Summer Chops – Upcoming Concert

The South Bend Symphony has a concert this weekend! It’s just an outdoor concert, free in the park, like so many other park concerts we’ve done, but because it is so late in the summer and my colleges are starting back up, it feels like the beginning of the orchestra season. And I am so eager for that season to begin!

Now, ready is something else. I’ve been practicing all summer, so it’s not as though I’m returning from a layoff, but there’s a big difference between practicing and sitting in the orchestra. The reeds are different. The things I need to do are different. Here in my studio I want to be perfect. I make my reeds for sound – oboe sound. I practice concertos and etudes and excerpts. But when I actually sit down in the group and launch into the Champagne Polka or Blue Tango or the Polevetsian Dances I need a reed that sounds like an orchestra. I have to be able to blend with the flute or the horns or the strings, and change on a dime. I have to enter very softly. I have to adjust my pitch as it relates harmonically to the chords around me. I have to play pages and pages of music without stopping. In other words, I need a lot more flexibility to sit in the orchestra than to play at home.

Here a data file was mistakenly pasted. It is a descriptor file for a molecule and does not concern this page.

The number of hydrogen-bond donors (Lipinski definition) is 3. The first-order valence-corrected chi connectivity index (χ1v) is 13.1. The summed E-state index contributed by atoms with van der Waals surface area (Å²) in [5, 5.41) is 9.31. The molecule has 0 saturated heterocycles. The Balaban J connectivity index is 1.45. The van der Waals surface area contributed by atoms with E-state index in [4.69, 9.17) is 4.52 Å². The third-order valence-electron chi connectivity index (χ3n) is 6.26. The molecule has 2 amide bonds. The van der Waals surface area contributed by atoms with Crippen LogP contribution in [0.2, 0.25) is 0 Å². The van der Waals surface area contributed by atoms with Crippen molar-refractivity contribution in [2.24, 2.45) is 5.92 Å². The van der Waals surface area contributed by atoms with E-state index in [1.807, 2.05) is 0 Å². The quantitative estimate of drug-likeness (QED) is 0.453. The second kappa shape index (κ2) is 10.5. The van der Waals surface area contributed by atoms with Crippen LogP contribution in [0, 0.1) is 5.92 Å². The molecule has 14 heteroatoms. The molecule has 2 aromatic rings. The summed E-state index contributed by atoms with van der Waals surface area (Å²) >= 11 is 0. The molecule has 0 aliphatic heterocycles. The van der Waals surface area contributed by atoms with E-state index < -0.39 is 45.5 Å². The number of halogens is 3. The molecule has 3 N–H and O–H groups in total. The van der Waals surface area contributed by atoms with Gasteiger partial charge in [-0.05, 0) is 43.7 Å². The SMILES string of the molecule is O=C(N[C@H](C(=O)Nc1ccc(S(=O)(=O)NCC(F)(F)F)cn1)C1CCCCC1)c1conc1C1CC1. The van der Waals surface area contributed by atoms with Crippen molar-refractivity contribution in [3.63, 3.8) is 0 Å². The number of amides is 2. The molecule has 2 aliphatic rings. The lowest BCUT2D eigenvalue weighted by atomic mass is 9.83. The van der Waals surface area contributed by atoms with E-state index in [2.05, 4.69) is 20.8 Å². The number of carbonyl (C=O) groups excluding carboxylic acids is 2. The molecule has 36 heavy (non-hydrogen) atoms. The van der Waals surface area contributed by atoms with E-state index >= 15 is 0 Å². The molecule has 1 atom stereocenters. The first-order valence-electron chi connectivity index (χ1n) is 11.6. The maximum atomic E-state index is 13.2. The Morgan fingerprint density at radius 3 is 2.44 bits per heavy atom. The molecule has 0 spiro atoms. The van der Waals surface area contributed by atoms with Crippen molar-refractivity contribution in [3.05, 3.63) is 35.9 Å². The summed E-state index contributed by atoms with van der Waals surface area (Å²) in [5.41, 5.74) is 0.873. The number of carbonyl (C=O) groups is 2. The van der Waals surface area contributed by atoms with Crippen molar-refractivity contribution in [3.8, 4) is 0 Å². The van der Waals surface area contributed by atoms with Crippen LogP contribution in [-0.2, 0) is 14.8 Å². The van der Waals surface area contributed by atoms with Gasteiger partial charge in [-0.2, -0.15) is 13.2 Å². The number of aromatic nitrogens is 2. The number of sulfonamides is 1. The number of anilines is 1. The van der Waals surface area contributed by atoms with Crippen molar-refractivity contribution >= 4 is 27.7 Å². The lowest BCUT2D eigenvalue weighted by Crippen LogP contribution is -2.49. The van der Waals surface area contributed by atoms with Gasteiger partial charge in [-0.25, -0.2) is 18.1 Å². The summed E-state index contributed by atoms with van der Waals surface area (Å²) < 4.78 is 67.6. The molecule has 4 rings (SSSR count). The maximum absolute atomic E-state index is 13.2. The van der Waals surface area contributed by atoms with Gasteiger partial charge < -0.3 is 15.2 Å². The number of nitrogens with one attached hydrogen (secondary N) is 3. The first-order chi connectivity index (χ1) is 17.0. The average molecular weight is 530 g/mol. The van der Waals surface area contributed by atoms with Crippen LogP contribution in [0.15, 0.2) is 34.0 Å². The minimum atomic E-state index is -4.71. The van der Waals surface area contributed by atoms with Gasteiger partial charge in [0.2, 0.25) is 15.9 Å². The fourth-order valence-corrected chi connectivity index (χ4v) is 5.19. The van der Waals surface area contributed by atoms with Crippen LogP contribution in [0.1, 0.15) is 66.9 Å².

Every year this comes up, and every year these first few services back are a harsh wake-up call. I scrape my beautiful oboe-y sounding reeds back into submission, and hope that the work I’ve put in over the summer hasn’t all been in vain, and get back to the business of making music with other people, which after all is the point.

I’m not sure it’s a bad thing, though, to spend a month away from my large ensembles. It never takes me long to feel my way back in (it’s more or less like riding a bike, but with harder reeds) but in the meantime, without the weekly requirements of new repertoire and different colleagues and quirky halls I can focus on my main product: myself and my musicianship.

This weekend is going to hurt a little – lots of heavy playing, the afore-mentioned jarring adjustment, AND oboe outside, which is never that great. But with any luck the beginning of the season – I mean the season proper, in another week or so – will see me comfortable in my orchestral skin again, relaxed from my long oasis, and a better, stronger player from the work I’ve been putting in.

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